And of course it wouldn’t be Paris without scarves. One simply must. When I was there twenty years ago I purchased a gorgeous swath of silk. In fact, here it is.

I wore it every day on that trip, somehow having figured out how to wrap and tie it just so. But as soon as I returned home, that knowledge dissipated into the ether like so much Chanel Number 5. It took me a long time to get my scarf mojo back.

Herewith my additions to French chic:

A tailored jacket in, say, tweed or pinstripes, worn with jeans

Clothes that are worn neatly and fit well

Here are two well-turned-out women whose faces show some lived experience;

A quality handbag (optional). Those are tres expensive.

A good haircut. This probably also means frequent salon appointments and not waiting until your roots are three inches long and you just can’t stand them any more, like some people I know. So, I guess this French-woman thing could get a little bit costly,

So you now have a pretty good picture of the classic elegant Parisienne and what it takes to be her. BUT there’s something a bit off about this picture. Where is color? Where are prints? Where the hell is fun?

I have two friends who are the most creative dressers I know. They put together outfits with ingenuity and style and they always look terrific. Sometimes they might even do the classic French look. But mainly they look like themselves, manifesting whatever they feel like that day.

So here’s the plan. I’ll definitely purge my closets of those unflattering skirts that I seem intent on pairing with unflattering, ill-fitting tops. Some days I’ll go “the full French” and others I might be all funky boho. The main thing is it’s gotta flatter, fit, and be neat. Oh and make me feel like I look like a million euros.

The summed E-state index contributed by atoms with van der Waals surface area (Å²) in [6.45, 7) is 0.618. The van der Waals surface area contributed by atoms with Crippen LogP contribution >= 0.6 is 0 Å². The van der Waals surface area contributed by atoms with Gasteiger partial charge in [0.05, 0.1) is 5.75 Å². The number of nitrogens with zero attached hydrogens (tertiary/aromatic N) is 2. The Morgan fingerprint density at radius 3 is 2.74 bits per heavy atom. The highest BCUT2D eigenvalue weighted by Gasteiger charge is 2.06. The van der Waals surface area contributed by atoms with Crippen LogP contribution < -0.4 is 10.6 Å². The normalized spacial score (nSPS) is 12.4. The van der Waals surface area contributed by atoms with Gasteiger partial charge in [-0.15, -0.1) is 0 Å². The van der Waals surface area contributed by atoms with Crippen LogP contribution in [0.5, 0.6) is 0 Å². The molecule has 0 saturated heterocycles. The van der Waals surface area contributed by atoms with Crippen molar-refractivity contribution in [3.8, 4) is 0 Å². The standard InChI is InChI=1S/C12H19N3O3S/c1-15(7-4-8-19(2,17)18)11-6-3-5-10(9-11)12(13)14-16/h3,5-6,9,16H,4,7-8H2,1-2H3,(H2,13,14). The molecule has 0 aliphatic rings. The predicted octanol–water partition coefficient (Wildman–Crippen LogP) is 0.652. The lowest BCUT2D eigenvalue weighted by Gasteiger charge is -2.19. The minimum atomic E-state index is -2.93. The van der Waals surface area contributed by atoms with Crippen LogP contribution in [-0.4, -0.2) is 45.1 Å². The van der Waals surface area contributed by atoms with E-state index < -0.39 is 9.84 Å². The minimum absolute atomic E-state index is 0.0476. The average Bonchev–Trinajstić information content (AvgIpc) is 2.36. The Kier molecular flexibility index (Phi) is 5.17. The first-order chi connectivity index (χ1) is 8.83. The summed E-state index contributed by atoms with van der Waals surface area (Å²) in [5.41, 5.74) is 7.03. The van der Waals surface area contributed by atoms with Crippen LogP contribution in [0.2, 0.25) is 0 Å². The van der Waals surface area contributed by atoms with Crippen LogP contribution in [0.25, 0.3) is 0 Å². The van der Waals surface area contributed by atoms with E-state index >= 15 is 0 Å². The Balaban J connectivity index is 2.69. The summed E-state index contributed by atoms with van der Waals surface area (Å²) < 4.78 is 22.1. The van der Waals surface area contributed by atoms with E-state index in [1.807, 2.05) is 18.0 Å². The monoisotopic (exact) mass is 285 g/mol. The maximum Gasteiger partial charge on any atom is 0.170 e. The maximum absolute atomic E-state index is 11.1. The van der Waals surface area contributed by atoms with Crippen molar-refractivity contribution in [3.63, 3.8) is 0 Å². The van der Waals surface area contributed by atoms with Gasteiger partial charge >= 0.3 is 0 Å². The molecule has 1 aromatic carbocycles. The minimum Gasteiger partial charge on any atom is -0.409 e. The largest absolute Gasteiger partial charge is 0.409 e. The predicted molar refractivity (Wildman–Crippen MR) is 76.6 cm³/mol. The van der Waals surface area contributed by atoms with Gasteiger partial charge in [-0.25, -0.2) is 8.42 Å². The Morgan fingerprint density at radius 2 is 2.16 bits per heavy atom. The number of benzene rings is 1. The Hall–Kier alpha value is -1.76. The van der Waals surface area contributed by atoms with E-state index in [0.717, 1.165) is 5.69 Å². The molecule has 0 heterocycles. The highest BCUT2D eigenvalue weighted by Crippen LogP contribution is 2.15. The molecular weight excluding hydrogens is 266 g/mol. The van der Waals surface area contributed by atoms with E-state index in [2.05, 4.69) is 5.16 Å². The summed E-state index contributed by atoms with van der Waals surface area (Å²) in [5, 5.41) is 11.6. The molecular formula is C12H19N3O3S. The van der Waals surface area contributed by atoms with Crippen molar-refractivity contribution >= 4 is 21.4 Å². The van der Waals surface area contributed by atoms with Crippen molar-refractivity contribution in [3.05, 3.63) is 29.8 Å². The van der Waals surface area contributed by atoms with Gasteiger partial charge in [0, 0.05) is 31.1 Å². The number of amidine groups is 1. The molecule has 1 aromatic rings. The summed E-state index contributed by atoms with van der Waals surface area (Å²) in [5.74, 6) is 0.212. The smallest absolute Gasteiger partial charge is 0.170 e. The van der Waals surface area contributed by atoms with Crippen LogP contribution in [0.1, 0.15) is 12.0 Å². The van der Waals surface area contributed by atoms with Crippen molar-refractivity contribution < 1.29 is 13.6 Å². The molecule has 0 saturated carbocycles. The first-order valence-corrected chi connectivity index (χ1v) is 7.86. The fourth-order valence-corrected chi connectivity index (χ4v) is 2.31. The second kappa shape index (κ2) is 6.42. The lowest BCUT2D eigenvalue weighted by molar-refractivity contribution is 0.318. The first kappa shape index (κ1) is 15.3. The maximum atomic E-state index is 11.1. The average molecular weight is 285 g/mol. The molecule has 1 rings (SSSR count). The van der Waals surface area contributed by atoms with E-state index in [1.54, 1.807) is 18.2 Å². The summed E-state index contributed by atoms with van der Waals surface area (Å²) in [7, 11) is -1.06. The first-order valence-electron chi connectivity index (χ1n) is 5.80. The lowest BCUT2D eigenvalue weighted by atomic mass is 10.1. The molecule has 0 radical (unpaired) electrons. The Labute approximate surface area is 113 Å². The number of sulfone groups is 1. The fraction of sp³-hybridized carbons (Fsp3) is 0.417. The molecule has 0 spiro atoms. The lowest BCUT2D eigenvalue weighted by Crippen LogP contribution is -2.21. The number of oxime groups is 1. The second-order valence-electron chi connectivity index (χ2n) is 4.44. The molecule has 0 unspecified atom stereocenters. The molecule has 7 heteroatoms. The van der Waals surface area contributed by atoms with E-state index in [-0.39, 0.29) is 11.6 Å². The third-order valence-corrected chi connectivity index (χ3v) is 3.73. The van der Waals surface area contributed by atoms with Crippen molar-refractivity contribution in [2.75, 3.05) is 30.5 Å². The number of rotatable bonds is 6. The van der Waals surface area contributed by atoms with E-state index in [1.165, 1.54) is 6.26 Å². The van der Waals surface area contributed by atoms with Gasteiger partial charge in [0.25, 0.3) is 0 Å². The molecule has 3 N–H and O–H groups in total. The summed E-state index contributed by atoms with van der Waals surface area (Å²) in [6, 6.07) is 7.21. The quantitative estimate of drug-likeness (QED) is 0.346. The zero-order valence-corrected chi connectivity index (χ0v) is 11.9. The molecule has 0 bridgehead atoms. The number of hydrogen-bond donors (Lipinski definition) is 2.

I’ll give the last word to Melissa Fredette whose post I found on Facebook :

I snuck this picture of this AMAZING goddess of a woman who couldn’t have been less than 75 in her bell bottom jeans, a vest with snakes on it, a red lip (but of course) and a killer coat. My friend and I couldn’t take our eyes off of her and I wish I had snuck a picture of her from the front as well because she is fierce. And you know she is sporting some sexy as hell underthings.


Coton Doux

Pretending to be French in Coton Doux

There were two Coton Doux stores in the Marais. They sell fantastically patterned button-down cotton shirts. I only bought two but some day, who knows, I may just get me some more. And they make you look and feel tres Francaise. Here’s their nice website.

Carla Rockmore

Carla, the world’s most down-to-earth stylist, doesn’t tell you what to wear. She helps you figure out how to wear what you’ve got. She’s funny and charming and a hoot to watch. Classic Parisienne is not her thing by the way.

7 thoughts on “French dressing and other news

  1. Anonymous

    Wouldn’t you think some publication or AARP-type org. would be happy to pay you to report on “senior” fashion? It’s an overlooked demographic with $$